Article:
Wunderkammer: Cane Hill Asylum

The Internet, like the material world, offers places you’ll stumble across and never find again. An hour’s exploration can stay with you for years, long after the original site has disappeared, changed it’s name, or been wiped away by progress or neglect.

I came across photographer Mechanised’s images of Cane Hill Asylum on Livejournal years ago, and of all the teeming galleries of urban exploration you can trawl through online, this one left an impression. The photos struck a sensitive balance between the human narrative of the building’s original function and the beauty of the decay, and when I recently rediscovered the gallery’s new location – an accident – all the images packed their original punch.

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Mechanised indulges in none of the pound-shop Halloween gimmickry you often get with urban exploration. The overflowing drawers of patient art are particularly poignant.

Epitaph for Happiness (and Audrey) There’s not one curse or evil deed, No spells or promises to heed, There is no equal power within the mind Yes! Love’s happiness was hard to find [April, 1969]

Epitaph for Happiness (and Audrey)
There’s not one curse or evil deed,
No spells or promises to heed,
There is no equal power within the mind
Yes!
Love’s happiness was hard to find
[April, 1969]

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Post-war, wards at Cane Hill were named after historical luminaries in an attempt to lighten the stigma of the asylum. Waiting in the pharmacy, this wheelchair is from Rossetti ward – named for Gabriel, not Christina. Considering his mental health, it’s an affecting image.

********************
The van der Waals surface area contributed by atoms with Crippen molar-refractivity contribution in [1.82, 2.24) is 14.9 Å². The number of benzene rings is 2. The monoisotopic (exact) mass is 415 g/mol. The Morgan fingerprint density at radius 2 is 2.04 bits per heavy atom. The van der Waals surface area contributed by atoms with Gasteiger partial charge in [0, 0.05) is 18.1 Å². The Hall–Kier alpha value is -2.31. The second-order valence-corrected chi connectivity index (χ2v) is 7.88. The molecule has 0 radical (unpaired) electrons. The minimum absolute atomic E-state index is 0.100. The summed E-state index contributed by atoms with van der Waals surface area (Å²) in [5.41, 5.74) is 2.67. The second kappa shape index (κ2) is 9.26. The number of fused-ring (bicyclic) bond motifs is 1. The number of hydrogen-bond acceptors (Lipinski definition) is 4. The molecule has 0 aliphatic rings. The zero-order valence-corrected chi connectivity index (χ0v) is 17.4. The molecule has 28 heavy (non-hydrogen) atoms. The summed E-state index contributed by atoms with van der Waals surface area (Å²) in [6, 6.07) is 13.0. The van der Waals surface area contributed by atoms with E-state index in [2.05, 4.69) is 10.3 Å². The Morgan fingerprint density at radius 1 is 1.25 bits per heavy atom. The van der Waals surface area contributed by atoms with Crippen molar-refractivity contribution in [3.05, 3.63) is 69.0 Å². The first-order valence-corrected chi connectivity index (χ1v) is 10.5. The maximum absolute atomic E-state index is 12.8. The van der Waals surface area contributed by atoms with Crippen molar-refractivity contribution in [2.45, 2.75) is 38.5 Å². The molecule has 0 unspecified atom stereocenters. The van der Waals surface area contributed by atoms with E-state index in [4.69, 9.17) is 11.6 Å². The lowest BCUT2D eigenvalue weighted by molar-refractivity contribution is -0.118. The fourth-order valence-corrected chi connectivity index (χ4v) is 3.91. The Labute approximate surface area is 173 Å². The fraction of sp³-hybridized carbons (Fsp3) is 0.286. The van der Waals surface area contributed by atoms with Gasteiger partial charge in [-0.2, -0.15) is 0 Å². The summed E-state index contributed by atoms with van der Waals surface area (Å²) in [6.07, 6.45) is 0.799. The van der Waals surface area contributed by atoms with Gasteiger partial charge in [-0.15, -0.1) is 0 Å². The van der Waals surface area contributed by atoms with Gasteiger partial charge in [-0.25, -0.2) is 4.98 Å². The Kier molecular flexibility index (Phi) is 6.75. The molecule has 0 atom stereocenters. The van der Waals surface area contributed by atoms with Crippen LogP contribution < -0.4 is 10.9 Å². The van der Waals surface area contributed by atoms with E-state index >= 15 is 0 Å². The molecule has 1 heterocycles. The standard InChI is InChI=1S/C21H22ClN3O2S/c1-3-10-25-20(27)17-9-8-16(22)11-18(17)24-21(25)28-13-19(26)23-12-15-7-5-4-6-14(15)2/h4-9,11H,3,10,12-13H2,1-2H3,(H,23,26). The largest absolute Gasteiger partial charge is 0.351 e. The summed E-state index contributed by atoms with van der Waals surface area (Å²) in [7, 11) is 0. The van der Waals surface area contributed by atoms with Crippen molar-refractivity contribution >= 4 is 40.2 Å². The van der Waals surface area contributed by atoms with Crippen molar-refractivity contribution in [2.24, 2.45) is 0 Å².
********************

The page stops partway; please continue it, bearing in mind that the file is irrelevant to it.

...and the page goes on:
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David Bowie’s half-brother Terry died on the railway tracks outside the hospital.

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Charlie Chaplin’s mother was a patient here.

She looked pale and her lips were blue, and, although she recognised us, it was without enthusiasm; her old ebullience had gone. […] She sat listening and nodding, looking vague and preoccupied. I told her that she would soon get well. “Of course,” she said dolefully, “if only you had given me a cup of tea that afternoon, I would have been alright.” The doctor told Sydney afterwards that her mind was undoubtedly impaired by malnutrition, and that she required proper medical treatment, and although she had lucid moments, it would be months before she completely recovered. But for days I was haunted by her remark: “If only you had given me a cup of tea, I would have been alright.”

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Cane Hill was demolished after arson and flood made it unwelcoming to prospective buyers. The land is now being offered up for flats.

As Mechanised says, London is a ruthless city.

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